Who is our customer? What is the key to our success? How can we improve leasing performance? Training directors are asking themselves these questions and many more as they focus on improving leasing performance because they understand that overall success primarily depends on how many customers are closed and how many of those are retained. While some are completely revamping their training programs, others are simply tweaking existing programs to improve the customer’s overall experience. With all the focus on Customer Experience (CX), it is easy to push the sales process aside, but we cannot forget that creating and managing the customer experience has to be by design – not by accident.
Customer Experience alone is not enough because with the absence of a sales process, each experience is completely different. It is nearly impossible to measure and maximize results in the absence of a consistent sales process. Beneath every great customer experience is a set of processes that can be managed and measured to assure that goals are being achieved.
In the book, The Starbucks Experience: 5 Principles for Turning Ordinary into Extraordinary , the author presents 5 principles from Starbucks that companies can use to enhance their sales process and experience. One of those principles is “Everything Matters”. It means that every tiny detail about the customer experience is equally as important as the individual sales process. Your strategy indicates your goals. Goals set the stage for the way people think and what they do. If a leasing professional fails to present solutions to the customer’s problem, they have compromised the customer experience. If a leasing professional fails to close or confirm the sale, they have compromised the customer experience. If they fail to follow up with the customer after their visit, they have compromised the customer experience. The sales process is the cornerstone to consistently creating and managing great customer experiences at the leasing desk. It can’t be left to chance.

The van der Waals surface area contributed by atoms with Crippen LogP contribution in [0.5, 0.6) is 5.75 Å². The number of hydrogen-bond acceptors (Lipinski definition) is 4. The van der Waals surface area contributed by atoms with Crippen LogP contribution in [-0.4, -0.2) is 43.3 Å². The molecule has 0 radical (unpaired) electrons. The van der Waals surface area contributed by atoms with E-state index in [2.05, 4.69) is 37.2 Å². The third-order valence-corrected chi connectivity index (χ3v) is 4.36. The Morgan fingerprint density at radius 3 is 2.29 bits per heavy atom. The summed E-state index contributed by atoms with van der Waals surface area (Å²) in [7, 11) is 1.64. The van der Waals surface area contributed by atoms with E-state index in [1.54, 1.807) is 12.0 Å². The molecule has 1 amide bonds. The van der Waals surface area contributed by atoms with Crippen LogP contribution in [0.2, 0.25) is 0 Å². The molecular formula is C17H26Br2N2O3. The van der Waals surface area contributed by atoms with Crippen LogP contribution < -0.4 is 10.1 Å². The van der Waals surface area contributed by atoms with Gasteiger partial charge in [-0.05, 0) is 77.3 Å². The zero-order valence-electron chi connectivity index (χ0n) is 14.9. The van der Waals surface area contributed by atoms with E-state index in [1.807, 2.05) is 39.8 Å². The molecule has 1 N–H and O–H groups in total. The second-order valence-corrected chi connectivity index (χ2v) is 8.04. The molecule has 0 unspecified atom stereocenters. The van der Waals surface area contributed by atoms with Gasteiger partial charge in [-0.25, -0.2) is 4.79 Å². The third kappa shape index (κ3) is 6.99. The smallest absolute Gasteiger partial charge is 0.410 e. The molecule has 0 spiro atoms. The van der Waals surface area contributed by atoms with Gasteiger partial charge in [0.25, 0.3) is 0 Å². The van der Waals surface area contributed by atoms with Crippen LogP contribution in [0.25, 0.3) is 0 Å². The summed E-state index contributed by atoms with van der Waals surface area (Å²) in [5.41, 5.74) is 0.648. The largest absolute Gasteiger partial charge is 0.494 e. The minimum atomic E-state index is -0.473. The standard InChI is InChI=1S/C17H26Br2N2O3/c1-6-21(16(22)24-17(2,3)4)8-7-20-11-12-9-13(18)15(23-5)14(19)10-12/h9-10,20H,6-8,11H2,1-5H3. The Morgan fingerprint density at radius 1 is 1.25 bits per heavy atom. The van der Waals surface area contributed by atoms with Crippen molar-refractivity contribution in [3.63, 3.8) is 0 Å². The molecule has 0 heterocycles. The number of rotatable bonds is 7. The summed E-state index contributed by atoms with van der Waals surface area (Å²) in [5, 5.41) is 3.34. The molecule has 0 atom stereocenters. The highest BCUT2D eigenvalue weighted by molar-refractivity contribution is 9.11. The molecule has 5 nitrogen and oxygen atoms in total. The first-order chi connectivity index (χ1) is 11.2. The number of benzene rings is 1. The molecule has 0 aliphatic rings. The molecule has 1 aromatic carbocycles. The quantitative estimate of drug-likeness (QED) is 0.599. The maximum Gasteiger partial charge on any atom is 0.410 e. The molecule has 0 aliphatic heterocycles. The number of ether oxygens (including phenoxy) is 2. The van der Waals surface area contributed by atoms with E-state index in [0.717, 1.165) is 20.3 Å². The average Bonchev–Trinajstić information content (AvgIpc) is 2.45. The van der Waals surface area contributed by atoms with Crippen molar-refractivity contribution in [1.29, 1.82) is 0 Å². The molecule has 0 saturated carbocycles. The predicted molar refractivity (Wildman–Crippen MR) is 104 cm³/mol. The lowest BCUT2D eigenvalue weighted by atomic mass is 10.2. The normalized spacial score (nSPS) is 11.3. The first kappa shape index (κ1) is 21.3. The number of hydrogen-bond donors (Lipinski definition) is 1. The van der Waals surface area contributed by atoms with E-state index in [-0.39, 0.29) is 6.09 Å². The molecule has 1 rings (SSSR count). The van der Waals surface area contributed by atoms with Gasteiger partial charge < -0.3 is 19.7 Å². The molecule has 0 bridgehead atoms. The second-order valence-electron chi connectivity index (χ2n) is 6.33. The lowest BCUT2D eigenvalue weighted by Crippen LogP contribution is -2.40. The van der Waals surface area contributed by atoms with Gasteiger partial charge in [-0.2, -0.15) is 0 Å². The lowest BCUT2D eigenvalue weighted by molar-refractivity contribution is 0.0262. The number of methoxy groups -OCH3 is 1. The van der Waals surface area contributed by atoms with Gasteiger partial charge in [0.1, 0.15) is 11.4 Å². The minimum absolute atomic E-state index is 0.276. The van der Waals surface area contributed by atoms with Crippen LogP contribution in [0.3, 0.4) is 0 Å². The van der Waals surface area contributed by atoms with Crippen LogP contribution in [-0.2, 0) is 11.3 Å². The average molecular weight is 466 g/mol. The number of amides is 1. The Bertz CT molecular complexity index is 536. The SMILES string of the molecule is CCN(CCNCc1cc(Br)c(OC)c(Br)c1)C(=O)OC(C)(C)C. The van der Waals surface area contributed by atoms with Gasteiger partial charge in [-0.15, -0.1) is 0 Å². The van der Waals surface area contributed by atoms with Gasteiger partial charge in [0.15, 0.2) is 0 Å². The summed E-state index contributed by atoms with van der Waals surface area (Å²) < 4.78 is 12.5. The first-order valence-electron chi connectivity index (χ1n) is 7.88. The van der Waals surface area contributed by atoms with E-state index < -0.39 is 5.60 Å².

“Whatever you do, do it well. Do it so well that when people see you do it, they will want to come back and see you do it again, and they will want to bring others and show them how well you do what you do.” -Walt Disney
No matter how you define the steps of the sales process or what you call them, the process can naturally be broken down into five parts. Each piece is equally important to the overall success of the customer relationship puzzle. Here are 5 steps to giving customers the whole kit & kaboodle.
1. Building Trust – Being Nice is Not Enough
Nothing happens without trust no matter how nice your employees are. Certainly, there are a lot of nice leasing professionals sitting at leasing desks because we strive to hire nice people, but do you really want to get into a battle of “niceness”? I am not saying that being nice is not important. What I am saying is that in a heated market, nice alone just isn’t enough to win over the customer. The goal is to build trust, be loved AND win the sale! In the book, The Relationship Edge: The Key to Strategic Influence and Selling Success, the author, Jerry Acuff offers tips on building trust with customers. Here are a few great ones: